Book Review – Sally Goddard Blythe; Neuromotor Immaturity in Children and Adults.
The author of the book, Sally Goddard Blythe MSc. (Psych) is a Consultant in Neuro-Develpmental Education and Director of The Institute for Neuro-Physiological Psychology (INPP). She has worked at INPP since 1988 and is the author of several books and papers.
As a chiropractor in the Paediatric field with a special interest in child learning and development I have come across Sally's work often. I was delighted to find the announcement of the release of the new book. This book enables practitioners to screen children and adults for neuromotor immaturity.
Although neuromotor immaturity is often not recognised by mainstream doctors as a factor in learning difficulties I find that in practice if these immaturities can be recognised, and rehabilitated then the roadblock to learning is often removed.
So what does this have to do with chiropractic? Posture and balance are important in the learning process. Posture supports and reflects the functional relationship between the brain and the body. Balance is needed for vestibular processing, proprioceptive feedback and visual perception. These aspects of assessment are certainly in the chiropractic remit.
Sally's recent work, “ Neuromotor Immaturity in Children and Adults” provides the clinician with standardised tools to assess these aspects of your patient's status. These tools include the INPP screening test, which includes how to score the tests and four primitive reflex tests (namely ANTR, STNR, TLR and MORO). The book also provides information on how to interpret and score your results. Sore sheets are provided and more can be downloaded from the website.
These tests are easy to perform and provide the practitioner with an insight as to the development of the patient and the integration of their primitive reflexes, ie neuromotor immaturity. In my experience if the primitive reflexes and other soft neurological signs remain active in the older child, the child or adult may then use higher centres of the brain “to cope”. This coping may then make the child/adult more irritable, unable to reach their full potential and or other learning difficulties or behavioural issues.
This book and the tests contained within are not designed to provide the practitioner with a diagnosis of their patient. Rather the tests tells that neuromotor immaturities are likely to be a factor in that patient's presentation. From this point you can refer the patient to an INPP practitioner, to an OT or other professional who can integrate primitive reflexes if you are unable to address this in your practice. I have found that even with just manual therapy alone these primitive reflex, postural and balance issues can sometimes be ameliorated. The screening tests in this book can be revisited throughout the patient's care and the scores noted over time. Although these tests have not been validated in this way, it can still be used as an outcome measure specific to that patient. The screening tests will also help to indicate those patients who should be referred for more specialist assessment and intervention.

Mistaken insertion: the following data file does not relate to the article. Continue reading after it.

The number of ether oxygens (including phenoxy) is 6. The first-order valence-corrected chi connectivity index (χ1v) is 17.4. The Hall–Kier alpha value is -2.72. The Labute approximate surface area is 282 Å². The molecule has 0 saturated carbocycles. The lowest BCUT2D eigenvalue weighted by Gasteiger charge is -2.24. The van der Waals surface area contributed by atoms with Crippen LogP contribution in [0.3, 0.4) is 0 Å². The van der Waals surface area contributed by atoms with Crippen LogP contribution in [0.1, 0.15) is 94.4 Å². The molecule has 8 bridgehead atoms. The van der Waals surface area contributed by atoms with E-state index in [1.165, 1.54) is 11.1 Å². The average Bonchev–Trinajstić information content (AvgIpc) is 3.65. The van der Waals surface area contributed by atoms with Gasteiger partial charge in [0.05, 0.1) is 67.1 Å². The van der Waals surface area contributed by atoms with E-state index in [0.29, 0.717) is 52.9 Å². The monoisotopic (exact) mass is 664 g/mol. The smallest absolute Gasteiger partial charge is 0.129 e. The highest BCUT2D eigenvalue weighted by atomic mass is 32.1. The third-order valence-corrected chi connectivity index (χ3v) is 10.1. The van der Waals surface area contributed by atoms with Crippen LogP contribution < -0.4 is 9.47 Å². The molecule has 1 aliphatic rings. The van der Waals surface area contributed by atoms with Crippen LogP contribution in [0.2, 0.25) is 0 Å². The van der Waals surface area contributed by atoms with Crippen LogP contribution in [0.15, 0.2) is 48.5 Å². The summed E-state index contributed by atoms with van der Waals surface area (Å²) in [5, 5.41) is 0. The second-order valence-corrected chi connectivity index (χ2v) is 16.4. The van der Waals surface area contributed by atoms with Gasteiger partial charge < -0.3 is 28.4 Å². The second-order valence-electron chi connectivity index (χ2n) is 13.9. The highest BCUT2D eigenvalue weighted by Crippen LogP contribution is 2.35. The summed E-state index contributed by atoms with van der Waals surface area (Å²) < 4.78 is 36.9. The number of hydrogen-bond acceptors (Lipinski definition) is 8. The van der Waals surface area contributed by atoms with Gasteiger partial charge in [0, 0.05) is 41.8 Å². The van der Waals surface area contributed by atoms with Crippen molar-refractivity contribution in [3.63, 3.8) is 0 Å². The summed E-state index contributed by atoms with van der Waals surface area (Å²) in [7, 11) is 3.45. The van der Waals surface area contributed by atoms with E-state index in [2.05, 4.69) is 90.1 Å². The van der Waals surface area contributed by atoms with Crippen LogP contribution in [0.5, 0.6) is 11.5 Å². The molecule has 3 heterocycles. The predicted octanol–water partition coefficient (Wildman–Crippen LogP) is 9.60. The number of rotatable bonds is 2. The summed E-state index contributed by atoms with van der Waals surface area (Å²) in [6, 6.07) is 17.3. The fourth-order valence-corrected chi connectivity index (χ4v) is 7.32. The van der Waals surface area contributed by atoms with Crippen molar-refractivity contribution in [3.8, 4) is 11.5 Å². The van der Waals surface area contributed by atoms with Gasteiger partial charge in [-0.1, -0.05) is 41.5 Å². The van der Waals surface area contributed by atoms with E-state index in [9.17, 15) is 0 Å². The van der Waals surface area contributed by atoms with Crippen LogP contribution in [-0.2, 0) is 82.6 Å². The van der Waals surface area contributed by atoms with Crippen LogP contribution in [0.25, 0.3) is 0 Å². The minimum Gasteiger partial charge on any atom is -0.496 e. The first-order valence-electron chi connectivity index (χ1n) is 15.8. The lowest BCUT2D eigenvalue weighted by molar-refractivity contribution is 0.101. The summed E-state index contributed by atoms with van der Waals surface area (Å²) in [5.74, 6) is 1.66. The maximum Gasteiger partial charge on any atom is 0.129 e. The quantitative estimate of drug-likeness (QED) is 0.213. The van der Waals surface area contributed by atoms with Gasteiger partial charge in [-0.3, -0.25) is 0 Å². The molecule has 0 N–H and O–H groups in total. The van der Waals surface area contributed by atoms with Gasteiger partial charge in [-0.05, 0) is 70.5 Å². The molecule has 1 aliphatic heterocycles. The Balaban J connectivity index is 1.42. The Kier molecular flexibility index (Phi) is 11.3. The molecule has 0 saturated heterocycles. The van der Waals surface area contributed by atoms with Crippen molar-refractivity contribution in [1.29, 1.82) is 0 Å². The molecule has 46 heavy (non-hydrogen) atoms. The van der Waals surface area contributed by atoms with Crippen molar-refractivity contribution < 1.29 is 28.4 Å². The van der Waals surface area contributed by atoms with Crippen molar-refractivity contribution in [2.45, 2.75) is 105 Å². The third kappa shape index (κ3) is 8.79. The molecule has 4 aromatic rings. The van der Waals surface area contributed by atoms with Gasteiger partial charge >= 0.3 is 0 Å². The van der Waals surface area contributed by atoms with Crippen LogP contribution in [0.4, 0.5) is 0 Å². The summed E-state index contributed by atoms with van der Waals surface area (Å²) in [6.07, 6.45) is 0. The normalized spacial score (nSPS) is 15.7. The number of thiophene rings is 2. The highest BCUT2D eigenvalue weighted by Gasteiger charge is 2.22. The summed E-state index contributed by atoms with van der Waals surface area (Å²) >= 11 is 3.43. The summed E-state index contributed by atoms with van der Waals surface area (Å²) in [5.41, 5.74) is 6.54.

The INPP Adult Screening Questionnaire has been included in this book but not the child developmental questionnaire. This is an important omission as before any assessment begins a thorough history should be undertaken. There are two chapters devoted to the developmental questionnaire in Sally's book, “Attention, Balance and Coordination. The ABC of Learning Success.”
This book is a good starting point for clinicians for assessing neuromotor immaturities. It will help you to understand the current neurological status of your patient and the need for further assessment, therapy or referral.